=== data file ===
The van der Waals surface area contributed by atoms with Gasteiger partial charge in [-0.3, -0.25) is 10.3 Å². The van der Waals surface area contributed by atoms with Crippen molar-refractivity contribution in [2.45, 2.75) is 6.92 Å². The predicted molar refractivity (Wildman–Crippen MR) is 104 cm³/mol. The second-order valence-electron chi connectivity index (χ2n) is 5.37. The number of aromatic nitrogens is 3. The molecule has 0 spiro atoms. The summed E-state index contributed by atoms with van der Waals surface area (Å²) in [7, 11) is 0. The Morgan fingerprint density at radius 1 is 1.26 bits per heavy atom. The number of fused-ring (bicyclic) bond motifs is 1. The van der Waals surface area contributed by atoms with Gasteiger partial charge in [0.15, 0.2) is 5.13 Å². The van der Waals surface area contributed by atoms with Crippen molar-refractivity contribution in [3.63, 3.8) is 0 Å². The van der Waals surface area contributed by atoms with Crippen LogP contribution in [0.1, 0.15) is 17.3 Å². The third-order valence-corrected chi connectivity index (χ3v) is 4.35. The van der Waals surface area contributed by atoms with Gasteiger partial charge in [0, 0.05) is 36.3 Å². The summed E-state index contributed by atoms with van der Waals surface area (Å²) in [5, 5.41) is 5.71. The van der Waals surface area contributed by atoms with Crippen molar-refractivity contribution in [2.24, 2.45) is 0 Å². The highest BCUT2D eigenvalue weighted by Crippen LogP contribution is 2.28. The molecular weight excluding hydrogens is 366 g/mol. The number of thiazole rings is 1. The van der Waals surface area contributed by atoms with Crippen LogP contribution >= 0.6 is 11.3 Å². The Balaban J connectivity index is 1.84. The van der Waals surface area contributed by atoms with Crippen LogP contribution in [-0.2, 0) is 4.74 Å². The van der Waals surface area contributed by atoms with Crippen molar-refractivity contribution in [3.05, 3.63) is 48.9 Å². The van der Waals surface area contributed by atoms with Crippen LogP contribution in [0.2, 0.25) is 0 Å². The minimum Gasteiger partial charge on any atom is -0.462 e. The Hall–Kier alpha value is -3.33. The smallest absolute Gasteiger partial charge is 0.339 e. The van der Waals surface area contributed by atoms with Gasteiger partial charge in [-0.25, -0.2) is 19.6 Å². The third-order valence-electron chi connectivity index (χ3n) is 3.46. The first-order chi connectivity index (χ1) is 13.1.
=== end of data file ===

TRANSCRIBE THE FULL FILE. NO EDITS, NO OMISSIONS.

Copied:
The van der Waals surface area contributed by atoms with Gasteiger partial charge in [-0.3, -0.25) is 10.3 Å². The van der Waals surface area contributed by atoms with Crippen molar-refractivity contribution in [2.45, 2.75) is 6.92 Å². The predicted molar refractivity (Wildman–Crippen MR) is 104 cm³/mol. The second-order valence-electron chi connectivity index (χ2n) is 5.37. The number of aromatic nitrogens is 3. The molecule has 0 spiro atoms. The summed E-state index contributed by atoms with van der Waals surface area (Å²) in [7, 11) is 0. The Morgan fingerprint density at radius 1 is 1.26 bits per heavy atom. The number of fused-ring (bicyclic) bond motifs is 1. The van der Waals surface area contributed by atoms with Gasteiger partial charge in [0.15, 0.2) is 5.13 Å². The van der Waals surface area contributed by atoms with Crippen molar-refractivity contribution in [3.63, 3.8) is 0 Å². The van der Waals surface area contributed by atoms with Crippen LogP contribution in [0.1, 0.15) is 17.3 Å². The third-order valence-corrected chi connectivity index (χ3v) is 4.35. The van der Waals surface area contributed by atoms with Gasteiger partial charge in [0, 0.05) is 36.3 Å². The summed E-state index contributed by atoms with van der Waals surface area (Å²) in [5, 5.41) is 5.71. The van der Waals surface area contributed by atoms with Crippen molar-refractivity contribution in [2.24, 2.45) is 0 Å². The highest BCUT2D eigenvalue weighted by Crippen LogP contribution is 2.28. The molecular weight excluding hydrogens is 366 g/mol. The number of thiazole rings is 1. The van der Waals surface area contributed by atoms with Crippen LogP contribution >= 0.6 is 11.3 Å². The Balaban J connectivity index is 1.84. The van der Waals surface area contributed by atoms with Crippen LogP contribution in [-0.2, 0) is 4.74 Å². The van der Waals surface area contributed by atoms with Crippen molar-refractivity contribution in [3.05, 3.63) is 48.9 Å². The van der Waals surface area contributed by atoms with Crippen LogP contribution in [0.2, 0.25) is 0 Å². The minimum Gasteiger partial charge on any atom is -0.462 e. The Hall–Kier alpha value is -3.33. The smallest absolute Gasteiger partial charge is 0.339 e. The van der Waals surface area contributed by atoms with Gasteiger partial charge in [-0.25, -0.2) is 19.6 Å². The third-order valence-electron chi connectivity index (χ3n) is 3.46. The first-order chi connectivity index (χ1) is 13.1.